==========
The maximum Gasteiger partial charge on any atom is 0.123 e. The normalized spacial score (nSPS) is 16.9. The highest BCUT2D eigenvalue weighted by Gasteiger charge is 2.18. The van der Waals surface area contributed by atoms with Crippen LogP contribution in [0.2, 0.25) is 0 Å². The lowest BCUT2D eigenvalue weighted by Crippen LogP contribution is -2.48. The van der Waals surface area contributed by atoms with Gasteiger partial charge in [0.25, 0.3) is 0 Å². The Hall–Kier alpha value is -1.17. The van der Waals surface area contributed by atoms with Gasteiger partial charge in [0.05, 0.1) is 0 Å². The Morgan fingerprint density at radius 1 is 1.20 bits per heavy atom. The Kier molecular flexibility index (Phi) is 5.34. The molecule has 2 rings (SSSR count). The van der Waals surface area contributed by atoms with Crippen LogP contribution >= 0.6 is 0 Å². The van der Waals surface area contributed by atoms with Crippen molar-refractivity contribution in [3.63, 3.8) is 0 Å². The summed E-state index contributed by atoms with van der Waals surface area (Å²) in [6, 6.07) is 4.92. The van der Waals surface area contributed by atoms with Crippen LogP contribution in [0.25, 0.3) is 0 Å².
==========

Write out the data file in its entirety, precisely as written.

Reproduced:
The maximum Gasteiger partial charge on any atom is 0.123 e. The normalized spacial score (nSPS) is 16.9. The highest BCUT2D eigenvalue weighted by Gasteiger charge is 2.18. The van der Waals surface area contributed by atoms with Crippen LogP contribution in [0.2, 0.25) is 0 Å². The lowest BCUT2D eigenvalue weighted by Crippen LogP contribution is -2.48. The van der Waals surface area contributed by atoms with Gasteiger partial charge in [0.25, 0.3) is 0 Å². The Hall–Kier alpha value is -1.17. The van der Waals surface area contributed by atoms with Gasteiger partial charge in [0.05, 0.1) is 0 Å². The Morgan fingerprint density at radius 1 is 1.20 bits per heavy atom. The Kier molecular flexibility index (Phi) is 5.34. The molecule has 2 rings (SSSR count). The van der Waals surface area contributed by atoms with Crippen LogP contribution >= 0.6 is 0 Å². The van der Waals surface area contributed by atoms with Crippen molar-refractivity contribution in [3.63, 3.8) is 0 Å². The summed E-state index contributed by atoms with van der Waals surface area (Å²) in [6, 6.07) is 4.92. The van der Waals surface area contributed by atoms with Crippen LogP contribution in [0.25, 0.3) is 0 Å².